Warren Buffett is so good at picking winning businesses that he grew Berkshire Hathaway's book value by more than 19.1% annually between 1965 and 2017. That astounding track record easily qualifies him as the greatest investor of all time.
So which of Buffett's stocks do we Fools think are great buys right now? We asked a team of Motley Fool investors to weigh in and they picked Markel (NYSE:MKL), Goldman Sachs (NYSE:GS), and Moody's (NYSE:MCO).
Following in Buffett's footsteps
Dan Caplinger (Markel): Warren Buffett gave the world a great method of making money: Open a successful insurance operation and then invest the premiums that clients pay in investments that pay a lot more than the fixed-income securities that most insurance companies choose for their portfolios. Markel's history as a publicly traded company dates back to 1986, and the company has an extremely good track record of generating positive underwriting profits, running about 70% with several years sporting very attractive returns.
Markel still has a much different emphasis than the Oracle of Omaha's insurance operations. Rather than having brand-name car insurance that ranks among the nation's most popular brands, Markel instead offers only specialty lines of insurance. There's not as much volume for the types of insurance that you can get from Markel as there is for vanilla lines like auto, home, or life insurance. But because it's tough to find other companies that are willing to take on the risks that Markel's willing to assume, the specialty insurance company is able to get enough of a margin to protect it from adverse events. Moreover, because it writes a lot of different types of insurance, Markel's different risks aren't as correlated with each other, making a catastrophic year where everything goes wrong less likely.
With a sizable investment portfolio, Markel has generated strong returns the same way Buffett has. As long as its stock-picking prowess remains good, Markel should continue to find ways to deliver performance for its shareholders.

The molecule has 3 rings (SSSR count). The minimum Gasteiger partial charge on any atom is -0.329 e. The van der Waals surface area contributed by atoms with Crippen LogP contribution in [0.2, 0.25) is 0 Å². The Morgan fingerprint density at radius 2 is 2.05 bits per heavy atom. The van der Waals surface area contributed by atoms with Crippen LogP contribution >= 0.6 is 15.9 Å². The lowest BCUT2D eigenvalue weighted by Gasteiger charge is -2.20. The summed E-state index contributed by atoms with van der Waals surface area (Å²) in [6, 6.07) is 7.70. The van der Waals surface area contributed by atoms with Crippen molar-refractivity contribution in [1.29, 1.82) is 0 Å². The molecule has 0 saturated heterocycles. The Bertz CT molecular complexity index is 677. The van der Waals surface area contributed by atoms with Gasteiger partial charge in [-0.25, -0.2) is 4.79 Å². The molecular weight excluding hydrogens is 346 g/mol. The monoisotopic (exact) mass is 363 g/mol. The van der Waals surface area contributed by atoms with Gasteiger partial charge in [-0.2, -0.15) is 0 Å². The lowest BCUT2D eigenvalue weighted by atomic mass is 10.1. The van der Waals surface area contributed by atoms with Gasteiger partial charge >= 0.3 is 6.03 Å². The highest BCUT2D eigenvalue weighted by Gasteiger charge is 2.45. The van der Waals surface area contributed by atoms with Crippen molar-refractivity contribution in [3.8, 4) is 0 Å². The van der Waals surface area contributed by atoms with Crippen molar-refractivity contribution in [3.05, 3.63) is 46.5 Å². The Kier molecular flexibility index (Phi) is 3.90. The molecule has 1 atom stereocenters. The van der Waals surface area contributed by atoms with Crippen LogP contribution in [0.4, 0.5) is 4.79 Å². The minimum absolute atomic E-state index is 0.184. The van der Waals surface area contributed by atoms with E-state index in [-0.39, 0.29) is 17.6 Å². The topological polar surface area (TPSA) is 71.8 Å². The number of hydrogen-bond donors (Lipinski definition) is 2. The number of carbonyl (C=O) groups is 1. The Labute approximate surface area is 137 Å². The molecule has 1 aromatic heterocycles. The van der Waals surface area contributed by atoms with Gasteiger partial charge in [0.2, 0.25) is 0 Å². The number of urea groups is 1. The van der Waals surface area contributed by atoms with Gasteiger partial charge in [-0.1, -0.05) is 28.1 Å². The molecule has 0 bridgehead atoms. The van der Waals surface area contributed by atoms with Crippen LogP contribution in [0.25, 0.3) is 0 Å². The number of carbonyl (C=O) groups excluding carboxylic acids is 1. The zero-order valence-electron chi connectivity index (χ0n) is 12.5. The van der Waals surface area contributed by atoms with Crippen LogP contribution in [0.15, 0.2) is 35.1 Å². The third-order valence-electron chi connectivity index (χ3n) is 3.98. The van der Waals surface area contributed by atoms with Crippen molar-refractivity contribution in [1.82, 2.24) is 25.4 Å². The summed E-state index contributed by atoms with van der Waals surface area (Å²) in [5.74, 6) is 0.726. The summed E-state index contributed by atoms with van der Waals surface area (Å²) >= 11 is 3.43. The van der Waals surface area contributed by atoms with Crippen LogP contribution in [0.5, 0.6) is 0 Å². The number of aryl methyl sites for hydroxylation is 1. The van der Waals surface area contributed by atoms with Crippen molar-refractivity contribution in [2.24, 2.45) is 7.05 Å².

Lots of untapped consumer banking potential and a big partnership deal
Matt Frankel (Goldman Sachs): One Buffett stock that I've got my eye on right now is Goldman Sachs. One of several bank stocks in Berkshire's portfolio, Buffett's Goldman investment originated in the wake of the financial crisis, and currently represents a roughly 3% stake in the investment banking giant.
While I'm excited about the bank's performance so far in 2018, the real reason I like Goldman over the rest of Buffett's bank stocks is for the massive potential to grow its young consumer banking operations.
In late 2016, Goldman started offering personal loans through its Marcus platform, and to say that it has been a success would be an understatement. Marcus crossed the $1 billion lending threshold after just nine months of operations and recently surpassed $3 billion in total loans. The U.S. unsecured lending market is over $1 trillion in size, so there's still tremendous room for growth here.
Speaking of growth, Goldman is about to take its first steps into the credit card business, and just scored a big partnership that could translate to billions in annual payment volume right away. Starting in early 2019, Goldman will be Apple's (NASDAQ:AAPL) credit card co-branding partner, replacing Barclays, and will issue a new product under the Apple Pay brand name. What's more, it has also been reported that Goldman could take over the financing for Apple's stores. Apple did over $60 billion in sales in the last quarter alone, so if Goldman could even get a small fraction of Apple's customers to use the new card for their purchases, it could be a big deal revenue-wise.
This financial stock is built for growth
Brian Feroldi (Moody's): When a government or company wants to float a bond or two their first step is to get it rated. The reason is that bond buyers demand an independent assessment of how likely the bond is to be repaid, which is kind of an important thing for them to figure out ahead of time. Furthermore, these bond buyers usually won't trust a rating from just anybody; instead, they give preferential treatment to ratings that are made by one of the "big three" rating agencies (Fitch, S&P Global, or Moody's). A rating from one of the big boys can go a long way to give bond buyer's confidence that the bond will be repaid in full once it matures. That confidence increases their willingness to accept a lower interest, which can save the issuer millions of dollars in interest payments.
With so much power concentrated in the hands of the "big three," these companies have turned into highly lucrative businesses. Take Moody's as an example. This stock boasts extremely high returns on capital and cranks out more than $1 billion in free cash flow each year. Management has a long history of using that excess cash to buy back stock, make tuck-in acquisitions, and boost its dividend payment (its most recent dividend hike came in at 16%). Perhaps it's no wonder why this stock has been in Buffett's portfolio for years.
When factoring in volume growth, price increases, acquisitions, and stock buybacks, Wall Street currently estimates that Moody's profits will grow by more than 16% annually over the next five years. That's quite fast for a business that is trading for less than 20 times forward earnings and sports a dividend yield of about 1%. Adding in the fact that it comes with Buffett's seal of approval makes it all the more enticing.